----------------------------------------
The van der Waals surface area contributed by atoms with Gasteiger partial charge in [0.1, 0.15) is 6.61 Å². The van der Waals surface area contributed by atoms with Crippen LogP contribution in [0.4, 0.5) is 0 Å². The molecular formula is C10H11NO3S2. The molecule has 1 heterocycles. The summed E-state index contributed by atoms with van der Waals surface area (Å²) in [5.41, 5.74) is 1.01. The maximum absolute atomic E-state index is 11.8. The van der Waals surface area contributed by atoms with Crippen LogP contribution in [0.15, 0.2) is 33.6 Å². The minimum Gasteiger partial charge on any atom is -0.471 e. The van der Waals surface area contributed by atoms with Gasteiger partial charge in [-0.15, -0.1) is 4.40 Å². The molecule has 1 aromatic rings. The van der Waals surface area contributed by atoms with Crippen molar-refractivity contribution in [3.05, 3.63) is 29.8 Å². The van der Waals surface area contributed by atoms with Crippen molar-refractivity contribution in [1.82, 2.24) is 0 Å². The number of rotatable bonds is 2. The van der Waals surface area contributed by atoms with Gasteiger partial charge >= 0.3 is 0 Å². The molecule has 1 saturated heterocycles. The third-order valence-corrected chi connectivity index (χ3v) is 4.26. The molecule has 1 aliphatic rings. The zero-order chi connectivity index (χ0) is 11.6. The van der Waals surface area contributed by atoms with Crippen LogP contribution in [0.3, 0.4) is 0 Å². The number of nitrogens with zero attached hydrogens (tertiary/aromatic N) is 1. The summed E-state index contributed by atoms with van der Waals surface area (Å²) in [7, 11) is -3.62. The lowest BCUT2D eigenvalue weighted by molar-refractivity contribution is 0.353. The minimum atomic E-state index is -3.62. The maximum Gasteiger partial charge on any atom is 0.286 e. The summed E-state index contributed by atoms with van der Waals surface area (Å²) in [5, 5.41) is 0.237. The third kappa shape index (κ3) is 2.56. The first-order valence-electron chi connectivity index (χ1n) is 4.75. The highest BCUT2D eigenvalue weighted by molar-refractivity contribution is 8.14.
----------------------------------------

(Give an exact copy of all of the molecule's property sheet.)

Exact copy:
The van der Waals surface area contributed by atoms with Gasteiger partial charge in [0.1, 0.15) is 6.61 Å². The van der Waals surface area contributed by atoms with Crippen LogP contribution in [0.4, 0.5) is 0 Å². The molecular formula is C10H11NO3S2. The molecule has 1 heterocycles. The summed E-state index contributed by atoms with van der Waals surface area (Å²) in [5.41, 5.74) is 1.01. The maximum absolute atomic E-state index is 11.8. The van der Waals surface area contributed by atoms with Crippen LogP contribution in [0.15, 0.2) is 33.6 Å². The minimum Gasteiger partial charge on any atom is -0.471 e. The van der Waals surface area contributed by atoms with Gasteiger partial charge in [-0.15, -0.1) is 4.40 Å². The molecule has 1 aromatic rings. The van der Waals surface area contributed by atoms with Crippen molar-refractivity contribution in [3.05, 3.63) is 29.8 Å². The van der Waals surface area contributed by atoms with Crippen molar-refractivity contribution in [1.82, 2.24) is 0 Å². The number of rotatable bonds is 2. The van der Waals surface area contributed by atoms with Gasteiger partial charge >= 0.3 is 0 Å². The molecule has 1 saturated heterocycles. The third-order valence-corrected chi connectivity index (χ3v) is 4.26. The molecule has 1 aliphatic rings. The zero-order chi connectivity index (χ0) is 11.6. The van der Waals surface area contributed by atoms with Crippen LogP contribution in [0.3, 0.4) is 0 Å². The number of nitrogens with zero attached hydrogens (tertiary/aromatic N) is 1. The summed E-state index contributed by atoms with van der Waals surface area (Å²) in [7, 11) is -3.62. The lowest BCUT2D eigenvalue weighted by molar-refractivity contribution is 0.353. The minimum atomic E-state index is -3.62. The maximum Gasteiger partial charge on any atom is 0.286 e. The summed E-state index contributed by atoms with van der Waals surface area (Å²) in [5, 5.41) is 0.237. The third kappa shape index (κ3) is 2.56. The first-order valence-electron chi connectivity index (χ1n) is 4.75. The highest BCUT2D eigenvalue weighted by molar-refractivity contribution is 8.14.